It was brunch hour at New York City’s abcV, and beverage director Jeremy Mustakas needed Thai basil. Although he had known about the herb for years, it was only recently that he had begun to hone in on the sweetness of its aromatics and started experimenting with it in recipes. Heading out the door, Mustakas beelined toward the Union Square Greenmarket a few blocks down the street, past honking cabs and blaring ambulances. There, he found a fresh batch to use for his new drink, a Thai Basil Mimosa, with Crémant d’Alsace.
As the beverage director for Jean-Georges Vongerichten’s new plant-based venture, abcV, Mustakas strives to compose a drinks menu that aligns with the restaurant’s philosophy: vegetation-based and healthy(ish). Many of the ingredients that are packed with antioxidants and healing properties, admittedly, aren’t necessarily the most traditional, nor are they the most appetizing.
But this challenge allows Mustakas to break away from rote menus to create unorthodox yet approachable drinks that blur the line between happy hour and morning juice cleanse: the leafy-green Matcha Colada, for example. Or the Root and Rye (WhistlePig rye whiskey and Art in the Age root liqueur, which tastes like exactly like someone spiked those barrel-shaped root beer candies from your childhood). “We embrace the weird stuff,” says Mustakas. “The things that people are sometimes afraid to play with.”
Surprisingly, it was his very first job at an Italian joint, Accademia di Vino, on New York’s Upper East Side, that prepared Mustakas for his current position. As an underage cask cellar assistant working alongside Master Sommelier Charlie Arturaola, Mustakas realized that herb-infused liqueurs like Cynar and Campari played just as important a role in the dining experience as the wine.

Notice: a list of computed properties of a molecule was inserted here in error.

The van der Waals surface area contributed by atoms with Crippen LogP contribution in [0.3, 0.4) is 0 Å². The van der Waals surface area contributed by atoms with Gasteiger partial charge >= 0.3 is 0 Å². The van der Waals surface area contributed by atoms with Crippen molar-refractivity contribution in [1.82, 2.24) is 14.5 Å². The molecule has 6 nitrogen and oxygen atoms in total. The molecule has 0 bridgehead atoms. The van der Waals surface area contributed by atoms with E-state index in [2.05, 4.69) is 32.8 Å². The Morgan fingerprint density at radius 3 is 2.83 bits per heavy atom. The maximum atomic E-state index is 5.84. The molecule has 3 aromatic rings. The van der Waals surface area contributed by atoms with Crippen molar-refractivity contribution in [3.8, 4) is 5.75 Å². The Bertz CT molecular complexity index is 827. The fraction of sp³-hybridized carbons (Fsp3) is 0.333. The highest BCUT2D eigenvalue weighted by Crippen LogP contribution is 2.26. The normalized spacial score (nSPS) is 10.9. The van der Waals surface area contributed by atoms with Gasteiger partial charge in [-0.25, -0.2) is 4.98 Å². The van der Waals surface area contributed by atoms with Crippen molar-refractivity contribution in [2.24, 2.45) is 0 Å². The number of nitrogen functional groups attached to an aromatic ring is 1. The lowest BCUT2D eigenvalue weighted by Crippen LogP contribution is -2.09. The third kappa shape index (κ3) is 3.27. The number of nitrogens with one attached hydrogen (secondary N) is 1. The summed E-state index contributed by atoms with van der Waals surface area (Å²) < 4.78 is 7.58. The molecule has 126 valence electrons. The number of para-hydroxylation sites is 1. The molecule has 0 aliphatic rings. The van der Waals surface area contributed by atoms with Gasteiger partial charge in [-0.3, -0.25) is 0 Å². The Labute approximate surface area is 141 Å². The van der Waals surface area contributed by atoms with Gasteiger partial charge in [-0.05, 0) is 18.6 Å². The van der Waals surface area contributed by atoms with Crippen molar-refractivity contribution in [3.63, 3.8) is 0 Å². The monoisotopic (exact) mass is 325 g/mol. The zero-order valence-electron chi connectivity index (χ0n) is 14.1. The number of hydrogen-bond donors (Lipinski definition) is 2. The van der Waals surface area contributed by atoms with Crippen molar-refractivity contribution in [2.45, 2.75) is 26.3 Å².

“There was always a bottle of Fernet-Branca after dinner that got passed around,” says Mustakas. After a period of traveling in Italy, a 22-year-old Mustakas began curating the wine program for chef Jody Williams at Gottino, pouring more than 60 wines by the glass. Although he took a break from the wine world to open up third-wave coffee shops Crosby Coffee and Elsie’s in Brooklyn’s Crown Heights, all it took was a call from a friend saying he needed a beverage director for “this project with Jean-Georges.” Suddenly, Mustakas was back behind the stick.
At abcV, he found he could apply his old knowledge of amaro, which he had retained from his time with Arturaola and adventures in Italian villages, to this New Age-y philosophy of including health-focused ingredients, like sea buckthorn and matcha, in cocktails recipes. “Digestifs like Cynar and Campari don’t have a medicinal benefit,” says Mustakas. “But in so many ways, they pay homage to thousands of years of medicating through this plant-based style.”
So how does one create a cocktail that strikes a balance between healthy and delicious? According to Mustakas, it’s a good idea to start with the spirit base. From there, he asks the fundamental question: “What’s not only delicious but good for you?”
In the case of the Yobo Soju, which boasts soft passion fruit, Mustakas uses sea buckthorn, as it complements the spirit with its bright cranberry-like tartness (and has been used for hundreds of years to improve skin complexion). Although this idea of incorporating arcane or niche herbs that pack flavor and wellness is uncharted territory for some of his clientele, to Mustakas, it’s the new normal. “It’s hard for us to even tell anymore,” says Mustakas. “Sometimes you get lost in the world you’re in, and you forget other people aren’t.”